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Oak Street & Oregon Allergy Blog

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BlueSprAwards 082313 0002 1Summer is just around the corner! If you have a child with food allergies, sending them away to summer camp can be a little scary. Camp Blue Spruce is an excellent option and a great way to provide your allergic child with a fun and worry-free, sleep-away experience.

Camp Blue Spruce is a one-week overnight summer camp designed especially for children with food allergies. This summer, the camp will run August 17-22. The camp is located on a beautiful property near Banks, Oregon, about 30 miles from Portland.

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The end of school is almost here! And parents are busy researching camps to sign up their kids for the summer. If you have a child with food allergies, sending your child away to summer camp can be a little scary. Camp Blue Spruce may be the perfect opportunity to provide your allergic child with a fun, “worry-free” sleepaway experience.

Camp Blue Spruce is a one-week overnight summer camp designed especially for children with food allergies. This summer, the camp will run August 18-23. The camp is located on a beautiful property near Banks, Oregon, about 30 miles from Portland.  

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Members of our office have enjoyed rafting trips for 28 years. This year, some of our staff and their families had the opportunity to raft the Umpqua River while other Oak Street Medical staff participated in the Dirty Dash that same day.

Rafting is a great sport for those who love both the outdoors and a great physical challenge. In 1984, we took our first raft trip on the McKenzie River. I wanted to provide a team-building activity for my staff and we all loved the experience. Since that time, some of our staff have rafted the:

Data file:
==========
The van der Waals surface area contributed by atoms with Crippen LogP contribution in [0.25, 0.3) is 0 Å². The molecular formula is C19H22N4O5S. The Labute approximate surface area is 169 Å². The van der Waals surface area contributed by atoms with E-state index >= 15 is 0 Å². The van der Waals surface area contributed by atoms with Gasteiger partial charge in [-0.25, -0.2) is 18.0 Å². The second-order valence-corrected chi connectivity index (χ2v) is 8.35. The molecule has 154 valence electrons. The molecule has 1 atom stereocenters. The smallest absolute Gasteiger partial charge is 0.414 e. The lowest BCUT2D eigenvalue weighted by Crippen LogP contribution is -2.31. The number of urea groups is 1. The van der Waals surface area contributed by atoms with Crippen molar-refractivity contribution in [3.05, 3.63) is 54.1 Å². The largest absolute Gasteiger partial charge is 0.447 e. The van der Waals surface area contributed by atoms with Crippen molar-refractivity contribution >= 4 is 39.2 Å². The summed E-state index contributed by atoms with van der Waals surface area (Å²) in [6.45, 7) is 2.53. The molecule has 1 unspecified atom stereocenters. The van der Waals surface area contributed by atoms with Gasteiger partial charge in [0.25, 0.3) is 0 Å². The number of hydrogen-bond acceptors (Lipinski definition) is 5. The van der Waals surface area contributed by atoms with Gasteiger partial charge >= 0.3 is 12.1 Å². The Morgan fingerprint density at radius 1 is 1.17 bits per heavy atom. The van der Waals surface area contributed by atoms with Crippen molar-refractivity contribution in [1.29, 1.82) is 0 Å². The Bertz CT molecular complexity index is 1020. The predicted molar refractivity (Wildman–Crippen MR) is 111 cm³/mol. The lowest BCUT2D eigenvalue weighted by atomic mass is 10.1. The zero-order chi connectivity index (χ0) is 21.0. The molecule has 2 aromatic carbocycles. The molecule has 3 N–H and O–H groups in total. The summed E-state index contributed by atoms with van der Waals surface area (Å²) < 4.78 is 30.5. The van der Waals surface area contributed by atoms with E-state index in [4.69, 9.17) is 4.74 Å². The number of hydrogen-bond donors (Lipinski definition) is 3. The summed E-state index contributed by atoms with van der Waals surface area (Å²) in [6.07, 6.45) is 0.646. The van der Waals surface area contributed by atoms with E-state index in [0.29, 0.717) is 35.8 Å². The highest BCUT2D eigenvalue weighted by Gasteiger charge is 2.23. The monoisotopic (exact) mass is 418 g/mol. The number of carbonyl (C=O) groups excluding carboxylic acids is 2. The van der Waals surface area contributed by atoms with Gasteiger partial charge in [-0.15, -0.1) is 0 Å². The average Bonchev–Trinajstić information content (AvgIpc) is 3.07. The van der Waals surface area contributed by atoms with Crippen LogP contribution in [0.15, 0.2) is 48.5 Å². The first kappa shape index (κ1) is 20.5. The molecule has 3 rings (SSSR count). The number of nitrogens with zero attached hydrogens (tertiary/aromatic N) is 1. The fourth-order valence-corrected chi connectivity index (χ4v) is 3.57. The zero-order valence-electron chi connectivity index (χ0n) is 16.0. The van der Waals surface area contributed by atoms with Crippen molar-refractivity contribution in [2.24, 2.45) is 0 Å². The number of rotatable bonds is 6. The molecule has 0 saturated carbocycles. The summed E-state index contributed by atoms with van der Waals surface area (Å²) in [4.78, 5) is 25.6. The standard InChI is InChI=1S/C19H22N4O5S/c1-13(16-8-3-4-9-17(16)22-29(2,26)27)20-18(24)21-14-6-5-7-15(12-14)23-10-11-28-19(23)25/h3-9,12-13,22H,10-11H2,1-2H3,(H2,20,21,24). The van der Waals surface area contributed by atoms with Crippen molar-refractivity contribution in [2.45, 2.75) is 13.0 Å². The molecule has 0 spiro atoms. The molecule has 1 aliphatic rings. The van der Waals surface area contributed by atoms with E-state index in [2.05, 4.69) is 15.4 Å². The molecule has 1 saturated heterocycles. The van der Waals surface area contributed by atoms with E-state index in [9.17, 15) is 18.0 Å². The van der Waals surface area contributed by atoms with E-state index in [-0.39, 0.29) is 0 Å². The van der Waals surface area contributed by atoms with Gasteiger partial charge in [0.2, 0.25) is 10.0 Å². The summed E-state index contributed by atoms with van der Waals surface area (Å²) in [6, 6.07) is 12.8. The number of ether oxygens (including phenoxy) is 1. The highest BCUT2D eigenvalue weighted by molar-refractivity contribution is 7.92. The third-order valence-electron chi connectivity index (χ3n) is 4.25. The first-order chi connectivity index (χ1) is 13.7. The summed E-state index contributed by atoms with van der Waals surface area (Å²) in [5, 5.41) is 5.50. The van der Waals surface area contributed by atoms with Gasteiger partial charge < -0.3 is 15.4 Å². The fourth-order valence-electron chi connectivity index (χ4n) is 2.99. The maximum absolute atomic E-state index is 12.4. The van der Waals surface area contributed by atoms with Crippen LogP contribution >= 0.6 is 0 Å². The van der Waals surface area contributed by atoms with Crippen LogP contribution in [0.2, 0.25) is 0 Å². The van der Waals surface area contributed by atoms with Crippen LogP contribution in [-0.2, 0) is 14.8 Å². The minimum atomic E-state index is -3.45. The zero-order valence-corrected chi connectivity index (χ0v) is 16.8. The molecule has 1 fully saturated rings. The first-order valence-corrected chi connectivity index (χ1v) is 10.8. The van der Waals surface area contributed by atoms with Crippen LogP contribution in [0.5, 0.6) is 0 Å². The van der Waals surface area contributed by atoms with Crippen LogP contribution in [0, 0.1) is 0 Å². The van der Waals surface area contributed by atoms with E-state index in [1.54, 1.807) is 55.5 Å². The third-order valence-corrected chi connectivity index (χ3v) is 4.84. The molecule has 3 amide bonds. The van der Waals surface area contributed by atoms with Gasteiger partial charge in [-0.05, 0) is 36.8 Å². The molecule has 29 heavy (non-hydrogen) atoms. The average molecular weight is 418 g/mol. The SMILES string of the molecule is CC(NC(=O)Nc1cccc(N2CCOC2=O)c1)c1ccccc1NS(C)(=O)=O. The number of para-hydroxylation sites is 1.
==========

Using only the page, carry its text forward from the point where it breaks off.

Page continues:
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Summer is here, and for many families that means camping! If you or your child has asthma or allergies, follow these simple tips to ensure that your camping trip is a success:

  • Air out the tent before your trip, and check the tent and any tarps for mold. Use liquid bleach diluted with hot water to remove any mold.
  • At the campsite, find a grassy spot to set up your tent. If you are allergic to grass, find a cleared area, but avoid stirring up a lot of dirt.
  • If you are weed pollen allergic, beware of camping in open meadows in July and August.
  • Campfires can be significant irritants for those with asthma and allergies. Try to sit farther from the fire, move away if the wind starts blowing smoke toward you. And change your clothes after sitting near the campfire.
  • Bees, yellow jackets and other stinging insects often hover near campsites. If you are allergic to stings, always bring along an Epi Pen and antihistamine. Avoid sugary drinks and the wearing of scents and bright colors, which attract stinging insects.
  • Most importantly, bring all your asthma and allergy medications with you, even those you might not think you’ll need. For asthmatic patients, consider bringing along a back-up supply of prednisone in case of an asthma attack.

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Have you ever gone hiking up Mt. Pisgah or been camping only to break out into an itchy rash the next day? As it worsens, you may have found yourself wondering, “What could this be?” and “How did I get it?” It’s likely you came in contact with poison oak. Once you know how to identify it, you can take steps to avoid it. But in the unfortunate event you do come in contact with it, you’ll want to know how to identify the symptoms and treat it.

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Tagged in: Camping Poison Oak